Perhaps the funniest thing about this map of Google autocomplete results for the Americas is what it says about Canada. Type "Why is Canada" into the search engine, and the first thing that pops up is the insulting "a country?".
But there's plenty more to be discovered from this search-based look at international stereotyping, put together by Cameron Combs, a D.C.-based policy researcher who has spent time in Latin America. Most notable is what it says about how language influences Google's sentence-finishing technology. Combs has colored English autocomplete results for "Why is (a country)" blue, and results for the same question in Spanish red, and the differences can be jarring:
For instance, according to Google's algorithms, the English-speaking world wants to know "Why is Cuba bad?" while the Spanish one would like to learn "Why is Cuba Communist?". Then there's "Why is the United States in debt?" in English, and in Spanish, "Why is the United States rich?". Honduras gets slapped with the label "developing country" in Spanish, but in English it comes off even worse, as "so violent." Both languages produce multiple suggestions that countries are "poor" or "so poor," including Haiti, Guatemala, Colombia, Bolivia, and Paraguay.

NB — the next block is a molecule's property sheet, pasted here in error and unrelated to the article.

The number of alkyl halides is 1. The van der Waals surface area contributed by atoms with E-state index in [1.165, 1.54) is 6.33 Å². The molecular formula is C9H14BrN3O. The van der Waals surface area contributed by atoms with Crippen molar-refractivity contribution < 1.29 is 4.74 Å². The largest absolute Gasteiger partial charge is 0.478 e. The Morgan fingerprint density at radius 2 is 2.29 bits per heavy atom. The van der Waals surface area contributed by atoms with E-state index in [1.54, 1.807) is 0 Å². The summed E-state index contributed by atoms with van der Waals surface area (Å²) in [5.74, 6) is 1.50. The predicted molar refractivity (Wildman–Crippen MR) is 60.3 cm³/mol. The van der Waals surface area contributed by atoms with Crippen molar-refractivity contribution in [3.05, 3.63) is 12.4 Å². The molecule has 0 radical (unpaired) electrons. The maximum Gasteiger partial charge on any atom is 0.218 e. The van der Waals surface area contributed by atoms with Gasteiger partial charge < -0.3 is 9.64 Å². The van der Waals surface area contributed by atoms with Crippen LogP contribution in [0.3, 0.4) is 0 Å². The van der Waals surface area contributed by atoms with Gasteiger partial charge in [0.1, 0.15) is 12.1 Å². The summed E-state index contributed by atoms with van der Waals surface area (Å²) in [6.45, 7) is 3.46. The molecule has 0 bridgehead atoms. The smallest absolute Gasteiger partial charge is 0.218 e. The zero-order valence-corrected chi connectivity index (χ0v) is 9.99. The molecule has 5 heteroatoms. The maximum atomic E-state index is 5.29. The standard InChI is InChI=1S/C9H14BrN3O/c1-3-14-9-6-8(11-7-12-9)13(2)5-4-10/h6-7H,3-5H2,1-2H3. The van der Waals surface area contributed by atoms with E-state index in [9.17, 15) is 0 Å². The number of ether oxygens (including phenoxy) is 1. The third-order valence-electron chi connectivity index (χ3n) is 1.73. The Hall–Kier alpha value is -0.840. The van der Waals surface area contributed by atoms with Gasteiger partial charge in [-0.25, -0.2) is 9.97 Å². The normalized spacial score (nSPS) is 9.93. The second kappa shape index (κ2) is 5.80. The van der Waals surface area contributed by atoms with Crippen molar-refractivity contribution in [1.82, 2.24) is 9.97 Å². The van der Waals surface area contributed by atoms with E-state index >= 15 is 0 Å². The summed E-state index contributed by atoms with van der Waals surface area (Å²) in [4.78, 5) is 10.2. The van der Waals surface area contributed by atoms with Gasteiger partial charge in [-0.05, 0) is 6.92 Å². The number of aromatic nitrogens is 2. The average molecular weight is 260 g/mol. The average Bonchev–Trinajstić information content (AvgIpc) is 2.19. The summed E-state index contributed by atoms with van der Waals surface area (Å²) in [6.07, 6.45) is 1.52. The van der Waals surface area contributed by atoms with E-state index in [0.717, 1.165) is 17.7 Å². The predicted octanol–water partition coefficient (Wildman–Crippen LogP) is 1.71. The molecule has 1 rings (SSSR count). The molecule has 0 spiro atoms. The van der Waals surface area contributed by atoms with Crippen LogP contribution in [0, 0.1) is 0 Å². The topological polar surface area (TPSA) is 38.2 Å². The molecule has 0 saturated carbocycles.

The most popular searches related to Latin America, in both languages, are related to the region’s poverty. English and Spanish speakers agree that Nicaragua is "poor," that Haiti is "so poor," and that Guatemala and Venezuela aren’t doing so well either. Yet while Spanish speakers wonder about the roots of poverty in Colombia and Paraguay, English speakers are more concerned with why those countries are even "important" in the first place. Mexico and Peru may be poor in our eyes, while Latin Americans may be more likely to view them as "biologically diverse."
The Spanish results certainly reflect a higher level of sophistication in some cases. While true that Chile is indeed quite "long," Spanish speakers are more curious why it is "tri-continental." (Answer: Chile has holdings in Antarctica and Oceania). For the Dominican Republic, Argentina, and Bolivia, the most popular Spanish queries deal with their forms of government: a "social state," "republic" and "plurinational" state. Why is Panama "famous?" Not the canal, surprisingly, or at least not for Spanish speakers. The country’s lax financial regulations topped their list.
Before anybody points it out, Combs is already onto the "obvious shortcomings" of his map that prevent reading too much into its psychological implications. Namely, not everybody Googling in Spanish hails from Central and South America. There's also the fact that a couple hundred million Brazilians speak Portuguese, meaning their questions about the world are unrepresented. As an experiment, I ran the Portuguese version of the query through Google Translate: Speakers of that language would like to know why Canada is "bilingual," why Argentina's beef is "better," and why the United States "entered World War II."